The South Saskatchewan River at Empress, AB where it receives the Red Deer River


Highway 15 bridge near Outlook, Saskatchewan

Partial list


Sections of the riverbank along the South Saskatchewan River are prone to slumping.[9] Since its founding, the city of Saskatoon has dealt with a number of slope failures. Controlling riverbank development was a factor in establishing the Meewasin Valley Authority in 1979.[10]

Fish species[edit]

Fish species include walleye, sauger, yellow perch, northern pike, lake trout, rainbow trout, goldeye, lake whitefish, cisco, lake sturgeon, burbot, quillback, longnose sucker, white sucker and shorthead redhorse.[11]

See also[edit]


  1. ^ Atlas of Canada. "Rivers in Canada". Retrieved 2007-05-01.
    (Webpage shows that the South Saskatchewan River has a much higher flow than the Saskatchewan River. But since the South is a tributary of the Saskatchewan River, it must be assumed that the data is reversed.)
  2. ^ a b Shook, Kevin (26 October 2015). "The effects of the management of Lake Diefenbaker on downstream flooding". South Saskatchewan River Basin. Retrieved May 8, 2020.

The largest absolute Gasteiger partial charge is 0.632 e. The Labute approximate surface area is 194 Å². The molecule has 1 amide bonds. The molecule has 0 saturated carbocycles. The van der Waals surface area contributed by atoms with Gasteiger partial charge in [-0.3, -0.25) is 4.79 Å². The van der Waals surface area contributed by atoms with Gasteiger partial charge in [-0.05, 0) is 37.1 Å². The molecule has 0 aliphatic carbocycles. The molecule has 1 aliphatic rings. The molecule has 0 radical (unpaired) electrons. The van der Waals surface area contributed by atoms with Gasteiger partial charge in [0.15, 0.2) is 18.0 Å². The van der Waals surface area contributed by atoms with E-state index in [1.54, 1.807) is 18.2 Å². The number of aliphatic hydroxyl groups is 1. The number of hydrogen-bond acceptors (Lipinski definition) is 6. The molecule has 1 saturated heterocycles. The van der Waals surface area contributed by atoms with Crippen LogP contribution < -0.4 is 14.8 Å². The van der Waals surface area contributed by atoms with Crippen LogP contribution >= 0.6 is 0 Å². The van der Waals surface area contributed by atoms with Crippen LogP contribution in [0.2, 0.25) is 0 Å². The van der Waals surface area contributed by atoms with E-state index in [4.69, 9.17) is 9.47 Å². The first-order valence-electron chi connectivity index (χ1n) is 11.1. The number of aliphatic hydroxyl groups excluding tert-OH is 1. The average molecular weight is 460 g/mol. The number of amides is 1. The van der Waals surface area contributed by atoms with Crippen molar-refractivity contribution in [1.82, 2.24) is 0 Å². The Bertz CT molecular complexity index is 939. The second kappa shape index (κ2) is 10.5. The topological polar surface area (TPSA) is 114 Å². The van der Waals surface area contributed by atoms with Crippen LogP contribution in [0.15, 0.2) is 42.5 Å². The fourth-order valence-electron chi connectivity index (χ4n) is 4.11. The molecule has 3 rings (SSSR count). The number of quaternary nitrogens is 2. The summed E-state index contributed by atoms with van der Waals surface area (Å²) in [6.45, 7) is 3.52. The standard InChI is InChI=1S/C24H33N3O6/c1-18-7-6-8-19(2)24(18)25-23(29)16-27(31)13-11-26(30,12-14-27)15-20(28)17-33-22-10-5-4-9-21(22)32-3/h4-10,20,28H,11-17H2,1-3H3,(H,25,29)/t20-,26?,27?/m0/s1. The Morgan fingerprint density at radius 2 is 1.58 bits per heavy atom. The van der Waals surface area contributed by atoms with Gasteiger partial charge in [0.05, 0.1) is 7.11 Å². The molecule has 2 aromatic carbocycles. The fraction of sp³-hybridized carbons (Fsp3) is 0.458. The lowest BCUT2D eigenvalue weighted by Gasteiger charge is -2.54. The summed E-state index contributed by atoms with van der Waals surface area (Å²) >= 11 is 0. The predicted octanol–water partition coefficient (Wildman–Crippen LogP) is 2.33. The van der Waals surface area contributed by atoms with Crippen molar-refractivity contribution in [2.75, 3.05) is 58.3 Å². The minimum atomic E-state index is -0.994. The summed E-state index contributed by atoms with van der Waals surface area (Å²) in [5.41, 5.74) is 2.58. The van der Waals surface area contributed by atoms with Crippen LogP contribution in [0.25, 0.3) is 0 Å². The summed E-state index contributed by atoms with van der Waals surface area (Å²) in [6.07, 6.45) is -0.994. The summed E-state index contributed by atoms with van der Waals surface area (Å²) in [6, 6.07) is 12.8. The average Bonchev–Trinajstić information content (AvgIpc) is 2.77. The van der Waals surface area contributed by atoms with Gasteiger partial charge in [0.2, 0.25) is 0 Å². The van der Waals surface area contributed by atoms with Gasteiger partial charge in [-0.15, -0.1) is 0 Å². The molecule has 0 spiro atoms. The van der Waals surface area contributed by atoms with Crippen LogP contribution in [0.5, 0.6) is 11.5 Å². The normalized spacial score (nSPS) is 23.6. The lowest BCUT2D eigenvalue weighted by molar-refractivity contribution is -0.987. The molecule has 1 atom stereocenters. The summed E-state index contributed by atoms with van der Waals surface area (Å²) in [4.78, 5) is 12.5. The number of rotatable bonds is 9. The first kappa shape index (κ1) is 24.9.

3. ^ SaskPower (2012). "SaskPower Annual Report 2012" (PDF). Annual Report. p. 18. Retrieved 21 June 2013.
  4. ^ Canada's rivers at risk: Environmental Flows and Canada's Freshwater Future (PDF), 2009, retrieved 23 September 2014
  5. ^ De Sousa, Mike (15 October 2009). "South Sask River threatened". CanWest News Service. Calgary Herald. Retrieved 19 October 2009.
  6. ^ "South Saskatchewan River Basin Water Management Plan" (PDF). Alberta Environment. Government of Alberta. January 2004. Retrieved 2009-10-19.
  7. ^ "Sask Water to study Meridian Dam Proposal". News Releases. Government of Saskatchewan. 18 May 2001. Retrieved 18 May 2001.
  8. ^ "Alberta, Saskatchewan shelve plans for Meridian Dam". CBC News. 11 March 2002. Retrieved 19 October 2009.
  9. ^ Hodgins, Larry Edwin (July 1970). "Morphology of the South Saskatchewan River Valley : outlook to Saskatoon" (PDF). Retrieved 2017-11-22. Cite journal requires |journal= (help)
  10. ^ Clifton, A.W.; Krahn, J.; Fredlund, D.G. (1981). "Riverbank instability and development control in Saskatoon". Canadian Geotechnical Journal. NRC Research Press. 18: 95–105. doi:10.1139/t81-009.
  11. ^ Fish Species of Saskatchewan (PDF). Saskatchewan Watershed Authority. 2010. Retrieved 26 September 2014.

External links[edit]